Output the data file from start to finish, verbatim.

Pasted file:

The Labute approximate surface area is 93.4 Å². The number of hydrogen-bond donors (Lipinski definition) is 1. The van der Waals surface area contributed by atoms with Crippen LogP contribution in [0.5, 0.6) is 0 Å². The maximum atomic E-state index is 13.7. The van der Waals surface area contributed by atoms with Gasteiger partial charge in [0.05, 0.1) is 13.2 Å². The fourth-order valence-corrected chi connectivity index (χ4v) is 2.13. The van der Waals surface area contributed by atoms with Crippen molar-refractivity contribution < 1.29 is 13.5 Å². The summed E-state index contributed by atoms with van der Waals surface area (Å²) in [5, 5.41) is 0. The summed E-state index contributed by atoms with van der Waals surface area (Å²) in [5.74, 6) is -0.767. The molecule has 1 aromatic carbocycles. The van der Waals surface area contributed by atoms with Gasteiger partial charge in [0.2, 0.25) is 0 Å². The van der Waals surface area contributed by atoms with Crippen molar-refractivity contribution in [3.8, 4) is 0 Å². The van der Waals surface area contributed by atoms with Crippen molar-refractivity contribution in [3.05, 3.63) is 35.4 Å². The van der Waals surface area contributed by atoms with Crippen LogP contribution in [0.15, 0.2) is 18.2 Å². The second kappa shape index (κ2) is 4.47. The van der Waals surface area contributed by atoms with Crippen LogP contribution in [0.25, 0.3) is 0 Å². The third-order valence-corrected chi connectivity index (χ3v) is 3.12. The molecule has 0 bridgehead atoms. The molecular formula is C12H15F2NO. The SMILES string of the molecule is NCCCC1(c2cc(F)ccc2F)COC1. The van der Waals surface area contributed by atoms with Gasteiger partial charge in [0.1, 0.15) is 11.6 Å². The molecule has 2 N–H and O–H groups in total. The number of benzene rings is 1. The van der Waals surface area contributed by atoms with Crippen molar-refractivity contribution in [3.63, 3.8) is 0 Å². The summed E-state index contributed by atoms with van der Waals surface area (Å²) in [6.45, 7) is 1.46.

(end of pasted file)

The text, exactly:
The Labute approximate surface area is 93.4 Å². The number of hydrogen-bond donors (Lipinski definition) is 1. The van der Waals surface area contributed by atoms with Crippen LogP contribution in [0.5, 0.6) is 0 Å². The maximum atomic E-state index is 13.7. The van der Waals surface area contributed by atoms with Gasteiger partial charge in [0.05, 0.1) is 13.2 Å². The fourth-order valence-corrected chi connectivity index (χ4v) is 2.13. The van der Waals surface area contributed by atoms with Crippen molar-refractivity contribution < 1.29 is 13.5 Å². The summed E-state index contributed by atoms with van der Waals surface area (Å²) in [5, 5.41) is 0. The summed E-state index contributed by atoms with van der Waals surface area (Å²) in [5.74, 6) is -0.767. The molecule has 1 aromatic carbocycles. The van der Waals surface area contributed by atoms with Gasteiger partial charge in [0.2, 0.25) is 0 Å². The van der Waals surface area contributed by atoms with Crippen molar-refractivity contribution in [3.8, 4) is 0 Å². The van der Waals surface area contributed by atoms with Crippen molar-refractivity contribution in [3.05, 3.63) is 35.4 Å². The van der Waals surface area contributed by atoms with Crippen LogP contribution in [0.15, 0.2) is 18.2 Å². The second kappa shape index (κ2) is 4.47. The van der Waals surface area contributed by atoms with Crippen LogP contribution in [0.25, 0.3) is 0 Å². The third-order valence-corrected chi connectivity index (χ3v) is 3.12. The molecule has 0 bridgehead atoms. The molecular formula is C12H15F2NO. The SMILES string of the molecule is NCCCC1(c2cc(F)ccc2F)COC1. The van der Waals surface area contributed by atoms with Gasteiger partial charge in [0.1, 0.15) is 11.6 Å². The molecule has 2 N–H and O–H groups in total. The number of benzene rings is 1. The van der Waals surface area contributed by atoms with Crippen molar-refractivity contribution in [3.63, 3.8) is 0 Å². The summed E-state index contributed by atoms with van der Waals surface area (Å²) in [6.45, 7) is 1.46.